The riots vividly illustrate how the memories of Japan’s former aggression, seared into minds of present-day Chinese as feelings of injustice, are unwittingly resurrected as expressions of patriotism. China sees a Japan that is boorish and unapologetic. In fact, hardly any of Japan’s junior high schools have actually adopted the text – just 18 out of more than 11,000, according to one news report. But to the Chinese, it’s enough that the government even extended its seal of approval to such a book.

Now, the ghosts of Nanjing will be channeled into a number of new films. In December, as the world observes the 70thanniversary of the “Rape of Nanjing,” at least three films are starting or are already in production this year (by directors Yim Ho, Stanley Tong and Lu Chuan), in addition to the American production Nanking, which screened at Sundance in January, and focuses on the point-of-view of Westerners in Nanjing when the city succumbed to the Imperial Army’s onslaught. With that, 10 years after the publication of Iris Chang’s incisive work, the Nanjing Massacre has become a cinema sensation.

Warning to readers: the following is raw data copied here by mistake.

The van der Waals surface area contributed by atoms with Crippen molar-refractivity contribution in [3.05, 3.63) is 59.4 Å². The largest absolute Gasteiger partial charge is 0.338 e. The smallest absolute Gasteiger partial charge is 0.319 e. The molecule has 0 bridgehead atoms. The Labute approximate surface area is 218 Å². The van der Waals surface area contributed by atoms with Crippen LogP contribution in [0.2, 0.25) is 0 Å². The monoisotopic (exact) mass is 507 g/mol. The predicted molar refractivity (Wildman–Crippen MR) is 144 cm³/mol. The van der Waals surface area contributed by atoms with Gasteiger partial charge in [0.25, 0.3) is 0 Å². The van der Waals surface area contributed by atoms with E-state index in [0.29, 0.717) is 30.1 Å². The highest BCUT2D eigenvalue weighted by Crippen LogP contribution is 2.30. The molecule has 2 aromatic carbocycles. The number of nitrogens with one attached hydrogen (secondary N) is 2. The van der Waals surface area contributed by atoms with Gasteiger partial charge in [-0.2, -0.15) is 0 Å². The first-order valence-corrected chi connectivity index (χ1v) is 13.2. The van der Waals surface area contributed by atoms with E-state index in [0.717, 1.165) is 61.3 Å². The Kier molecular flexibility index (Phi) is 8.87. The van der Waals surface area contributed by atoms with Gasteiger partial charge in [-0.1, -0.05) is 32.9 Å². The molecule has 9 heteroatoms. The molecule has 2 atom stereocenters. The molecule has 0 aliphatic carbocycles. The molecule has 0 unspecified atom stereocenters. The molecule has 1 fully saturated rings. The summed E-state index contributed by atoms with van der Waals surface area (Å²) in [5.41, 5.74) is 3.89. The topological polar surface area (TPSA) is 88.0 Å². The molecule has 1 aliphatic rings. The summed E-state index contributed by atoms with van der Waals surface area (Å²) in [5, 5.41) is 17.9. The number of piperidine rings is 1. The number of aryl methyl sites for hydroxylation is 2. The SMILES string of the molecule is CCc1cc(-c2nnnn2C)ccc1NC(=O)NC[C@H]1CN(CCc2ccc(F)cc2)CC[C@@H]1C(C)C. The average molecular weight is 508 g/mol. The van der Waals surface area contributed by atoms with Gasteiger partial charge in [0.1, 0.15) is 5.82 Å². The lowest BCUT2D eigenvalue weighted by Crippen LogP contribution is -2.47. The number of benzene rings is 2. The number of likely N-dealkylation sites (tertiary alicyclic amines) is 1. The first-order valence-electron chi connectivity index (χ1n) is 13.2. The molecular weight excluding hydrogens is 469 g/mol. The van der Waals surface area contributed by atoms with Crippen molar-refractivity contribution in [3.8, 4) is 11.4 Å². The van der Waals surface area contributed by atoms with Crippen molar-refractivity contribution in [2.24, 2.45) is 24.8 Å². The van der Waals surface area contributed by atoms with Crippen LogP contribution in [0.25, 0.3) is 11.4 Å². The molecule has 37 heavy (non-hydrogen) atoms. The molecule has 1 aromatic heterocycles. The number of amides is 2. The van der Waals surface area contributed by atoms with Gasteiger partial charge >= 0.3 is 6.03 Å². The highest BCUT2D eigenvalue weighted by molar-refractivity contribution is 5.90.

Unfortunately, extremists in Japan have a film of their own: The Truth About Nanjing. Its theme is predictable, as will be the reactions. Japan’s ruling Liberal Democratic Party (LDP), too, exacerbates bitter feelings, inflaming painful memories with peremptory remarks that deny Japan’s responsibility for atrocities committed by the country’s Imperial Army in the 1930s and ’40s.

But ironically, the caustic remarks of mainstream Japanese leaders hurt themselves most. Japan has the most to pay for its recalcitrance, not China. The more these LDP politicians run their mouths the more they drag Japan’s national image through the mud, soiling what would otherwise be an inspiring record of peace, prosperity and freedom.